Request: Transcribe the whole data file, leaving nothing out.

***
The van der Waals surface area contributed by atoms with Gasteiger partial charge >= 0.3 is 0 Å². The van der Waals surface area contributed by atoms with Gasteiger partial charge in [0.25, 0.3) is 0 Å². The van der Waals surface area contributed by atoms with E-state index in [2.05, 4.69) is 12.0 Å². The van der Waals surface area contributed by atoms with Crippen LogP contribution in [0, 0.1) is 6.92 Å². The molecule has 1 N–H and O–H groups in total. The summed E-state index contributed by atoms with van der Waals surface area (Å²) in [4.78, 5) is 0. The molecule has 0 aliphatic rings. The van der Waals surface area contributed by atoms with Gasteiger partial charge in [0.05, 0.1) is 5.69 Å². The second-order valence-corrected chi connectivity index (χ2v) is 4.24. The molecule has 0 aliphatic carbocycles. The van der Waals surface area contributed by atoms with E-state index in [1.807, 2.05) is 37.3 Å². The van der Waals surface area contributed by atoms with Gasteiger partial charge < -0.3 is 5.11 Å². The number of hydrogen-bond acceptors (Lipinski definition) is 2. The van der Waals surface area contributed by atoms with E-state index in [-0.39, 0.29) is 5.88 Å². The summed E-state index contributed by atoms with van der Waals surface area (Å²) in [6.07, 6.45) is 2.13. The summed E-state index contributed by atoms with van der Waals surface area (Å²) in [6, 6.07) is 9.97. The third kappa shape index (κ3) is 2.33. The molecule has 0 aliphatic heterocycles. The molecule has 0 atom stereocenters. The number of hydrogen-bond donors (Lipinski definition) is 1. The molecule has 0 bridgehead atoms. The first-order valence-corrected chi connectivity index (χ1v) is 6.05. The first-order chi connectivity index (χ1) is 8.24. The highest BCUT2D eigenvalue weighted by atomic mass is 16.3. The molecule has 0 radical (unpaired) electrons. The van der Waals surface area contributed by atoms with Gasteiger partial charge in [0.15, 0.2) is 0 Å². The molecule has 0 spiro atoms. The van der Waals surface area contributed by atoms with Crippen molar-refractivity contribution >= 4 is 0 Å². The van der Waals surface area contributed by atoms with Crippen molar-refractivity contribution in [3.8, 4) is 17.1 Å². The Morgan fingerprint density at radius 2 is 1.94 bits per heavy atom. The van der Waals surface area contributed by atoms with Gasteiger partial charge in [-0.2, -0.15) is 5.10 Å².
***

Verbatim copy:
The van der Waals surface area contributed by atoms with Gasteiger partial charge >= 0.3 is 0 Å². The van der Waals surface area contributed by atoms with Gasteiger partial charge in [0.25, 0.3) is 0 Å². The van der Waals surface area contributed by atoms with E-state index in [2.05, 4.69) is 12.0 Å². The van der Waals surface area contributed by atoms with Crippen LogP contribution in [0, 0.1) is 6.92 Å². The molecule has 1 N–H and O–H groups in total. The summed E-state index contributed by atoms with van der Waals surface area (Å²) in [4.78, 5) is 0. The molecule has 0 aliphatic rings. The van der Waals surface area contributed by atoms with Gasteiger partial charge in [0.05, 0.1) is 5.69 Å². The second-order valence-corrected chi connectivity index (χ2v) is 4.24. The molecule has 0 aliphatic carbocycles. The van der Waals surface area contributed by atoms with E-state index in [1.807, 2.05) is 37.3 Å². The van der Waals surface area contributed by atoms with Gasteiger partial charge < -0.3 is 5.11 Å². The number of hydrogen-bond acceptors (Lipinski definition) is 2. The van der Waals surface area contributed by atoms with E-state index in [-0.39, 0.29) is 5.88 Å². The summed E-state index contributed by atoms with van der Waals surface area (Å²) in [6.07, 6.45) is 2.13. The summed E-state index contributed by atoms with van der Waals surface area (Å²) in [6, 6.07) is 9.97. The third kappa shape index (κ3) is 2.33. The molecule has 0 aliphatic heterocycles. The molecule has 0 atom stereocenters. The number of hydrogen-bond donors (Lipinski definition) is 1. The molecule has 0 bridgehead atoms. The first-order valence-corrected chi connectivity index (χ1v) is 6.05. The first-order chi connectivity index (χ1) is 8.24. The highest BCUT2D eigenvalue weighted by atomic mass is 16.3. The molecule has 0 radical (unpaired) electrons. The van der Waals surface area contributed by atoms with Gasteiger partial charge in [0.15, 0.2) is 0 Å². The molecule has 0 spiro atoms. The van der Waals surface area contributed by atoms with Crippen molar-refractivity contribution >= 4 is 0 Å². The van der Waals surface area contributed by atoms with Crippen molar-refractivity contribution in [3.8, 4) is 17.1 Å². The Morgan fingerprint density at radius 2 is 1.94 bits per heavy atom. The van der Waals surface area contributed by atoms with Gasteiger partial charge in [-0.2, -0.15) is 5.10 Å².